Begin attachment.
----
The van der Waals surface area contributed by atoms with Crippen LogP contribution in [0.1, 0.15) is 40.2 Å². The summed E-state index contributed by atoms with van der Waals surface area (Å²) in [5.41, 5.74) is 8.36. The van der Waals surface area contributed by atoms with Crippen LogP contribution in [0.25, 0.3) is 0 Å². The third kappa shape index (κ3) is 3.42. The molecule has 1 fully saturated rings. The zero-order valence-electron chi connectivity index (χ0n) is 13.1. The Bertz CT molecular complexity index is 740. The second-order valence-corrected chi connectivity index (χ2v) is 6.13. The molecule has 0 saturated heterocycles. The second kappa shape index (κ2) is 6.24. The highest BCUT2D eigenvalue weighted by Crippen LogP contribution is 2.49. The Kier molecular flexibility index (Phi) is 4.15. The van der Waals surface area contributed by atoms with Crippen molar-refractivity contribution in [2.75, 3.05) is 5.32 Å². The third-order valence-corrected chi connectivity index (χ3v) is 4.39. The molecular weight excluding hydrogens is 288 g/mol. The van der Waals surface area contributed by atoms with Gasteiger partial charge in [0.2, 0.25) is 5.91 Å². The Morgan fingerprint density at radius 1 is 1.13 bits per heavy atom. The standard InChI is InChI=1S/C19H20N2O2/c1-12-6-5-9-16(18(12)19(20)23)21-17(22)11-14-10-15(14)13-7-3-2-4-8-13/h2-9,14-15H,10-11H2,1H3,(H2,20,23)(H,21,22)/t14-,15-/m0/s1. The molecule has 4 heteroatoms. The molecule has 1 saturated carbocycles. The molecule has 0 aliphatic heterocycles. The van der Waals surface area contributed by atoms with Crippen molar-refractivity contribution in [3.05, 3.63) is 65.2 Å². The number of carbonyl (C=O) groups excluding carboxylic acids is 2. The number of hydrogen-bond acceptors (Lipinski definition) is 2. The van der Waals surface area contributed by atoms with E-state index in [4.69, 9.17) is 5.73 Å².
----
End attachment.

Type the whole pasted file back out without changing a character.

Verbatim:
The van der Waals surface area contributed by atoms with Crippen LogP contribution in [0.1, 0.15) is 40.2 Å². The summed E-state index contributed by atoms with van der Waals surface area (Å²) in [5.41, 5.74) is 8.36. The van der Waals surface area contributed by atoms with Crippen LogP contribution in [0.25, 0.3) is 0 Å². The third kappa shape index (κ3) is 3.42. The molecule has 1 fully saturated rings. The zero-order valence-electron chi connectivity index (χ0n) is 13.1. The Bertz CT molecular complexity index is 740. The second-order valence-corrected chi connectivity index (χ2v) is 6.13. The molecule has 0 saturated heterocycles. The second kappa shape index (κ2) is 6.24. The highest BCUT2D eigenvalue weighted by Crippen LogP contribution is 2.49. The Kier molecular flexibility index (Phi) is 4.15. The van der Waals surface area contributed by atoms with Crippen molar-refractivity contribution in [2.75, 3.05) is 5.32 Å². The third-order valence-corrected chi connectivity index (χ3v) is 4.39. The molecular weight excluding hydrogens is 288 g/mol. The van der Waals surface area contributed by atoms with Gasteiger partial charge in [0.2, 0.25) is 5.91 Å². The Morgan fingerprint density at radius 1 is 1.13 bits per heavy atom. The standard InChI is InChI=1S/C19H20N2O2/c1-12-6-5-9-16(18(12)19(20)23)21-17(22)11-14-10-15(14)13-7-3-2-4-8-13/h2-9,14-15H,10-11H2,1H3,(H2,20,23)(H,21,22)/t14-,15-/m0/s1. The molecule has 4 heteroatoms. The molecule has 1 saturated carbocycles. The molecule has 0 aliphatic heterocycles. The van der Waals surface area contributed by atoms with Crippen molar-refractivity contribution in [3.05, 3.63) is 65.2 Å². The number of carbonyl (C=O) groups excluding carboxylic acids is 2. The number of hydrogen-bond acceptors (Lipinski definition) is 2. The van der Waals surface area contributed by atoms with E-state index in [4.69, 9.17) is 5.73 Å².